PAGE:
It was in 1964 when the author James Baldwin reflected on the shortcomings of his education. “When I was going to school,” he said, “I began to be bugged by the teaching of American history because it seemed that that history had been taught without cognizance of my presence.”
Baldwin’s thoughts echoed those of many before and after him. Half a century earlier, when Carter G. Woodson had the same frustration, he set the foundation for what would become today’s national Black History Month, observed each February.
In the early 20th century, while he earned a Masters degree from the University of Chicago and a Ph.D. from Harvard, both in history, Woodson witnessed how black people were underrepresented in the books and conversations that shaped the study of American history. According to the way many historians taught the nation’s past, African Americans were barely part of the story—a narrative that Woodson knew was not true. So in 1915, he and Jesse E. Moorland founded the Association for the Study of Negro Life and History (now the Association for the Study of African American Life and History, or the ASALH). The organization would promote studying black history as a discipline and celebrate the accomplishments of African Americans.
“If a race has no history, it has no worthwhile tradition, it becomes a negligible factor in the thought of the world, and it stands in danger of being exterminated,” Woodson said of the need for such study.
In 1926, Woodson and the ASALH launched a “Negro History Week” to bring attention to his mission and help school systems coordinate their focus on the topic. Woodson chose the second week in February, as it encompassed both Frederick Douglass’ birthday on February 14 and Abraham Lincoln’s birthday on February 12.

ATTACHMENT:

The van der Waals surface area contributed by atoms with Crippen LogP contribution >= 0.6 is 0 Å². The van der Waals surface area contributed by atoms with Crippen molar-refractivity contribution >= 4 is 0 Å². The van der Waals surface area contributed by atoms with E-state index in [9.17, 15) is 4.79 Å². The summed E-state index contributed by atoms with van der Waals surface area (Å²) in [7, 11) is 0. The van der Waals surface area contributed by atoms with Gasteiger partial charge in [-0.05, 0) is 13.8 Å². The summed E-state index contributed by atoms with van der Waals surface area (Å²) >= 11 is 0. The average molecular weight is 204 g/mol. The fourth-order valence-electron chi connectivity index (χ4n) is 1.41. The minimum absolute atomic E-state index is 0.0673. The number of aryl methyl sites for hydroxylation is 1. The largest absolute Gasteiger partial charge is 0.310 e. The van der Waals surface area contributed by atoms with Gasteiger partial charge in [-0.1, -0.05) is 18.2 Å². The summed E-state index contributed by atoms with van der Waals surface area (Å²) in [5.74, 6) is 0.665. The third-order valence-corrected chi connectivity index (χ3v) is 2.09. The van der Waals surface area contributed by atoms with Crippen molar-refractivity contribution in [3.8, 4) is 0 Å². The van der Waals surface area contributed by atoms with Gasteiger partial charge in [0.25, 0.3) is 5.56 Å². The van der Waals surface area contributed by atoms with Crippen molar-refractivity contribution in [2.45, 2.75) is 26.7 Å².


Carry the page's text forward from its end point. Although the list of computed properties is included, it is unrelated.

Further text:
The celebrations and studies spread quickly, as the ASALH tells it, driving demand for teaching materials and spurring the formation of black history clubs. But, though a newfound understanding of black culture and literature was spreading amongst the middle class, the idea of expanding the week to a month did not come until several decades later. During the Civil Rights Movement, Freedom Schools in the South embraced the week and its curriculum message as a way to contribute to the mission. By the mid-1960s, the most popular textbook for eighth-grade U.S. history classes mentioned only two black people in the entire century of history that had transpired since the Civil War—and that problem could no longer be ignored. It was in that decade that colleges and universities across the country transformed the week into a Black History Month on campus.
A number of mayors had already adopted the celebration as a municipal event by the time President Gerald Ford decreed Black History Month a national observance in 1976, on both the fiftieth anniversary of the first iteration and America’s bicentennial year.
“In celebrating Black History Month,” Ford said in his message, “we can seize the opportunity to honor the too-often neglected accomplishments of black Americans in every area of endeavor throughout our history.”
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